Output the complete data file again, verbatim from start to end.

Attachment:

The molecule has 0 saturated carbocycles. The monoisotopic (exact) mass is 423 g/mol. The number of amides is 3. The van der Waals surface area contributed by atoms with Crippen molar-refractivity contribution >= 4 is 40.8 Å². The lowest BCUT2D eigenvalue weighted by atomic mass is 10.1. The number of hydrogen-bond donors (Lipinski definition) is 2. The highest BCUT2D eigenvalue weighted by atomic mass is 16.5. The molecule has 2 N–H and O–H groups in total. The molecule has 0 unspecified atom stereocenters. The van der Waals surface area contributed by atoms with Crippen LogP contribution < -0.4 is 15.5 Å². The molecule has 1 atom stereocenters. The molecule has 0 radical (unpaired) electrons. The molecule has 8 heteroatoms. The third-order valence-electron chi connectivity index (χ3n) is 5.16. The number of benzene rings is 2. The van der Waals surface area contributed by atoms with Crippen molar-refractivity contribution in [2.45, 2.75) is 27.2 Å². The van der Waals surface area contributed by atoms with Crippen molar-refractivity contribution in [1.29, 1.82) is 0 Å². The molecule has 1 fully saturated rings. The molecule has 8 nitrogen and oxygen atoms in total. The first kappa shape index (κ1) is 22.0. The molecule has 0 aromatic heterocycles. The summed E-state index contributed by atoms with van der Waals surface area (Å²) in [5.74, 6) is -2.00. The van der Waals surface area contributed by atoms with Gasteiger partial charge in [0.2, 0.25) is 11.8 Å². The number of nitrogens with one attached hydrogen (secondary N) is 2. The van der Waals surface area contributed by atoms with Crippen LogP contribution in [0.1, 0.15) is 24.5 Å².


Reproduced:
The molecule has 0 saturated carbocycles. The monoisotopic (exact) mass is 423 g/mol. The number of amides is 3. The van der Waals surface area contributed by atoms with Crippen molar-refractivity contribution >= 4 is 40.8 Å². The lowest BCUT2D eigenvalue weighted by atomic mass is 10.1. The number of hydrogen-bond donors (Lipinski definition) is 2. The highest BCUT2D eigenvalue weighted by atomic mass is 16.5. The molecule has 2 N–H and O–H groups in total. The molecule has 0 unspecified atom stereocenters. The van der Waals surface area contributed by atoms with Crippen LogP contribution < -0.4 is 15.5 Å². The molecule has 1 atom stereocenters. The molecule has 0 radical (unpaired) electrons. The molecule has 8 heteroatoms. The third-order valence-electron chi connectivity index (χ3n) is 5.16. The number of benzene rings is 2. The van der Waals surface area contributed by atoms with Crippen molar-refractivity contribution in [2.45, 2.75) is 27.2 Å². The van der Waals surface area contributed by atoms with Crippen molar-refractivity contribution in [1.29, 1.82) is 0 Å². The molecule has 1 fully saturated rings. The molecule has 8 nitrogen and oxygen atoms in total. The first kappa shape index (κ1) is 22.0. The molecule has 0 aromatic heterocycles. The summed E-state index contributed by atoms with van der Waals surface area (Å²) in [5.74, 6) is -2.00. The van der Waals surface area contributed by atoms with Gasteiger partial charge in [0.2, 0.25) is 11.8 Å². The number of nitrogens with one attached hydrogen (secondary N) is 2. The van der Waals surface area contributed by atoms with Crippen LogP contribution in [0.1, 0.15) is 24.5 Å².